作者：Jon X. Porter
Five Game-Design Features You’ve Always Hated
by Jon X. Porter
We probably curse a lot of design features in a typical run through a game. We’d love to claim that, with development duties in our hands, many titles would end up being far better. But the truth is the vast majority of these design ideas are there (or absent) for very good reasons.
Take as an example your inability to simultaneously run and shoot in Resident Evil 4. Sure, it’s infinitely annoying not to be able to back away from the hordes of infected villagers scampering toward you, but the upshot is that the game ends up being far more tactical as a result. You can’t just jog into an area and expect to get out unscathed. Instead, you have to think a little more and plan your escape route for when you inevitably have to reload at the worst possible moment.
Some design choices, though, defy any explanation. They exist as part of a tradition, included “just because”…and end up completely failing to justify their presence. Take as an example:
Having to sign player 2 into a profile:
I understand that this lovely feature was intended to allow a second player to collect Achievements. Out of interest, though, how many of you actually keep your Xbox Live profile on a portable memory card? In addition to that, how many of you keep this profile/memory card on your person, in case you come into a position to play some multiplayer on another person’s system?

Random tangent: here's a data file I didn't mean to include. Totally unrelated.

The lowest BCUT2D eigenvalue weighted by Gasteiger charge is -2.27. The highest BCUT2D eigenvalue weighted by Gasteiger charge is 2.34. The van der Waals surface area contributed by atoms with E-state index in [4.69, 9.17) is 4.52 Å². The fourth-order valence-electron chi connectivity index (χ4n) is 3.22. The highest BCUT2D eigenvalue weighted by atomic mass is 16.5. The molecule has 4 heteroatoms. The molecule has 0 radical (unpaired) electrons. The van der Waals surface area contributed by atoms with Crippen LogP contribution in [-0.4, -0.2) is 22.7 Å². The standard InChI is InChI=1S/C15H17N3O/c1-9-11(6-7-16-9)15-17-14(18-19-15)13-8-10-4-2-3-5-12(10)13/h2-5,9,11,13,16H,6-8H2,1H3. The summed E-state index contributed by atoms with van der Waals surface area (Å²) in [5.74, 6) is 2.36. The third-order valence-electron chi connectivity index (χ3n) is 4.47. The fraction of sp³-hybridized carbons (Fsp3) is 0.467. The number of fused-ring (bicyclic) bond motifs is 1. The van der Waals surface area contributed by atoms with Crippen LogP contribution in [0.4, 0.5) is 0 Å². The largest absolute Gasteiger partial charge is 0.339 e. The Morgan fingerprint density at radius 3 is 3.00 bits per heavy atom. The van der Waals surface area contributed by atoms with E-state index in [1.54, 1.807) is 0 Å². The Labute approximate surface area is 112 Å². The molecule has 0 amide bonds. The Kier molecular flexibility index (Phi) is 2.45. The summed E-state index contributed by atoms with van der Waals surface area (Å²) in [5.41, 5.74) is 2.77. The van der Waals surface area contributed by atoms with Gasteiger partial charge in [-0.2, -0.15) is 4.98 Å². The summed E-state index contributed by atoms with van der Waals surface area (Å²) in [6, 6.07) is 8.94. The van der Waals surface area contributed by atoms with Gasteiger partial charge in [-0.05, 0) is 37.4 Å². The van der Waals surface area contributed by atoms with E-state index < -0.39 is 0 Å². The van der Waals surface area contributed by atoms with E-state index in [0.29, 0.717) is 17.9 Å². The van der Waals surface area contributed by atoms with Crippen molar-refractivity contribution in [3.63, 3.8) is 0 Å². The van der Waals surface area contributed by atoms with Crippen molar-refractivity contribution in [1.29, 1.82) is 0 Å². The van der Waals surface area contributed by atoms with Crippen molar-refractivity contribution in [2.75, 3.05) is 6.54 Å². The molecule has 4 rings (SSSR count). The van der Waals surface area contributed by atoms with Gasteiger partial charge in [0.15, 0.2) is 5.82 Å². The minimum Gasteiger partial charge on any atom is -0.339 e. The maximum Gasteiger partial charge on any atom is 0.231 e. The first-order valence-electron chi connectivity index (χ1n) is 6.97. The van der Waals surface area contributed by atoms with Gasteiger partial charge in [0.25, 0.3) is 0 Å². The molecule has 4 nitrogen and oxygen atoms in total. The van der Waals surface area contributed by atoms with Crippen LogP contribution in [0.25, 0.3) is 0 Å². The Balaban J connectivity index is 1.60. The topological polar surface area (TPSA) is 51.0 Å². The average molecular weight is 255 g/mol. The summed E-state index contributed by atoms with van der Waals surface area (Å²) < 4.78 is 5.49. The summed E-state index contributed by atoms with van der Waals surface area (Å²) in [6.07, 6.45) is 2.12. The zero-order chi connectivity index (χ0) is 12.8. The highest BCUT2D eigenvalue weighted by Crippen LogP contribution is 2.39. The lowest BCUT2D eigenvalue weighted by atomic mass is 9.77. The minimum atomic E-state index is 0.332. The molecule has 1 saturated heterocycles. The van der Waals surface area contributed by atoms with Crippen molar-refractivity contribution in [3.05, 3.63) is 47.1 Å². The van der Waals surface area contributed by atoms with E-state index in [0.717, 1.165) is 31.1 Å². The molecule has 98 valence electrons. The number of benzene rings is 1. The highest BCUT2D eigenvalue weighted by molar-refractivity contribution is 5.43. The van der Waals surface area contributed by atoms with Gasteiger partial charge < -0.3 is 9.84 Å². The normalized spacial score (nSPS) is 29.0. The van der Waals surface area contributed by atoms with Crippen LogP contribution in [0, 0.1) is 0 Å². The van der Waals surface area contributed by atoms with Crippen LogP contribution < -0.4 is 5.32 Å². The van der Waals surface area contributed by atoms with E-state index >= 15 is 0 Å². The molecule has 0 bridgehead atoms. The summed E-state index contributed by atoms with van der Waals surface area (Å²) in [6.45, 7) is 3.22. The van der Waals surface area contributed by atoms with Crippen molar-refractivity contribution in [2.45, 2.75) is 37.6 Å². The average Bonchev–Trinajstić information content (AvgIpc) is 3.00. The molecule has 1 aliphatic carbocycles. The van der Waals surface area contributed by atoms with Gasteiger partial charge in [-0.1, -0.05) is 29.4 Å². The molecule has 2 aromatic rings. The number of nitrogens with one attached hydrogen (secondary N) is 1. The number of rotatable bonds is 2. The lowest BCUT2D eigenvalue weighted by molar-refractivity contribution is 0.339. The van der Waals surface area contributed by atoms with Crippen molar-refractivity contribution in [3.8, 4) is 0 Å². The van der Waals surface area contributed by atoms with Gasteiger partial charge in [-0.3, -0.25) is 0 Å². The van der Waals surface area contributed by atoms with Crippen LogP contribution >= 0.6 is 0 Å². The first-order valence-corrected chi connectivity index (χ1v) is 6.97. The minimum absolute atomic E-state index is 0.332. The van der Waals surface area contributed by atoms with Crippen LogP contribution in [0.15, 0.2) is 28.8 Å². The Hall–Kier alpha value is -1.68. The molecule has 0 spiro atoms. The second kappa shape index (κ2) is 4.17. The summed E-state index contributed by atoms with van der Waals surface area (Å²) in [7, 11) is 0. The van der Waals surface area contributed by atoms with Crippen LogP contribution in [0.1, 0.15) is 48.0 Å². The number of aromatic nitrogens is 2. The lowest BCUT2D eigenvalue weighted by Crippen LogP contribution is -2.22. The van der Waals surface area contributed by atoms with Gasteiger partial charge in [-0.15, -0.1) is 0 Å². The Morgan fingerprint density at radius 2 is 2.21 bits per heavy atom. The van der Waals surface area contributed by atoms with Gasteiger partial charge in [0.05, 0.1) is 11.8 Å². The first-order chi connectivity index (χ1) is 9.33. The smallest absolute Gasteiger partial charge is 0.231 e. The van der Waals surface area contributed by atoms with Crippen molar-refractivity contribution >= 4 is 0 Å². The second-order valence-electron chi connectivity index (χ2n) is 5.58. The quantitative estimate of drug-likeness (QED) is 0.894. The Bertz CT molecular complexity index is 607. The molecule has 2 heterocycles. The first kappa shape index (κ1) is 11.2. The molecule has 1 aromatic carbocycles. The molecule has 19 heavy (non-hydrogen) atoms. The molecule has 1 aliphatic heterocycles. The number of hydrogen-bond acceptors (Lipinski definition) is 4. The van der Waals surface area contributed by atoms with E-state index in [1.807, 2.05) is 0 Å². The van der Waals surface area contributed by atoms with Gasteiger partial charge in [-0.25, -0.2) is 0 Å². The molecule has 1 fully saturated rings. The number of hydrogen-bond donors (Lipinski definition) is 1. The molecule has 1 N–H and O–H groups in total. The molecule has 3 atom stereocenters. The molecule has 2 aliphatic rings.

If you answered yes to both questions, then congratulations; it’s your obscure habit that keeps this feature around that’s been eating into the rest of our playtime for years now.
Of course, give me the option to sign in to a profile if I want to collect those Achievements with friends. But please assume I don’t care, and don’t make me waste my time creating profiles on friends’ systems just so I can jump in a game.
Quitting to the main menu when you die
I love some features in Japanese role-playing games. The way many of them kick you out to the main menu when you die, however, is annoying and an immersion-killing function that has no place in modern games.
Perhaps this is the developers’ noble attempt to force you to give up. “Look,” the game’s saying, “you kinda suck at this. Why not go outside, get some fresh air, and then come back later?”
I don’t want to, of course. I want to jump right back into the game and beat that challenge that had me stumped the first time around. In addition, I don’t want to have to rely on my saves as checkpoints — it means I have to spend more time worrying about the next save point rather than actually enjoying the game. It can also result in entire half-hours of game time lost when it could’ve been saved with a little automatic checkpointing.
Starting over at the main menu wastes the player’s time. Just load up where I was five minutes ago, because I could really do without loading your company logos, the game’s introduction, the main menu, my list of saves, and finally the level itself. It’s lengthy, it’s boring, and above all, it makes me seriously think about walking away from the console, and that’s never a good thing.
Choosing whether to pick up mission-critical items